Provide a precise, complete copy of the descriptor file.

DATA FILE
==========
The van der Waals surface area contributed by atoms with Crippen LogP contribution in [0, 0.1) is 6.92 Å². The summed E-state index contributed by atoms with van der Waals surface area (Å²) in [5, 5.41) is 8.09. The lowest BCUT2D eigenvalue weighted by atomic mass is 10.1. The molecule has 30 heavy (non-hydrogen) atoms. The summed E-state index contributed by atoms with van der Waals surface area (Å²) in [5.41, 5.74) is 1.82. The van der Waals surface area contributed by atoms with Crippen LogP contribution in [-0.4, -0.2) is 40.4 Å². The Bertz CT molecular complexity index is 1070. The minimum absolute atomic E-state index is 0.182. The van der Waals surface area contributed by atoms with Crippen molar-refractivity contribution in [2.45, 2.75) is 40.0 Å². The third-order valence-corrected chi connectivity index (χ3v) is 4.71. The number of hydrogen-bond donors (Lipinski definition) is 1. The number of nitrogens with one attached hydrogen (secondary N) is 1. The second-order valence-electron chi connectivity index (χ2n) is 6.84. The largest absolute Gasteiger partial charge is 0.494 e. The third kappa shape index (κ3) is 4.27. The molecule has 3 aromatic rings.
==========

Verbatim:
The van der Waals surface area contributed by atoms with Crippen LogP contribution in [0, 0.1) is 6.92 Å². The summed E-state index contributed by atoms with van der Waals surface area (Å²) in [5, 5.41) is 8.09. The lowest BCUT2D eigenvalue weighted by atomic mass is 10.1. The molecule has 30 heavy (non-hydrogen) atoms. The summed E-state index contributed by atoms with van der Waals surface area (Å²) in [5.41, 5.74) is 1.82. The van der Waals surface area contributed by atoms with Crippen LogP contribution in [-0.4, -0.2) is 40.4 Å². The Bertz CT molecular complexity index is 1070. The minimum absolute atomic E-state index is 0.182. The van der Waals surface area contributed by atoms with Crippen molar-refractivity contribution in [2.45, 2.75) is 40.0 Å². The third-order valence-corrected chi connectivity index (χ3v) is 4.71. The number of hydrogen-bond donors (Lipinski definition) is 1. The number of nitrogens with one attached hydrogen (secondary N) is 1. The second-order valence-electron chi connectivity index (χ2n) is 6.84. The largest absolute Gasteiger partial charge is 0.494 e. The third kappa shape index (κ3) is 4.27. The molecule has 3 aromatic rings.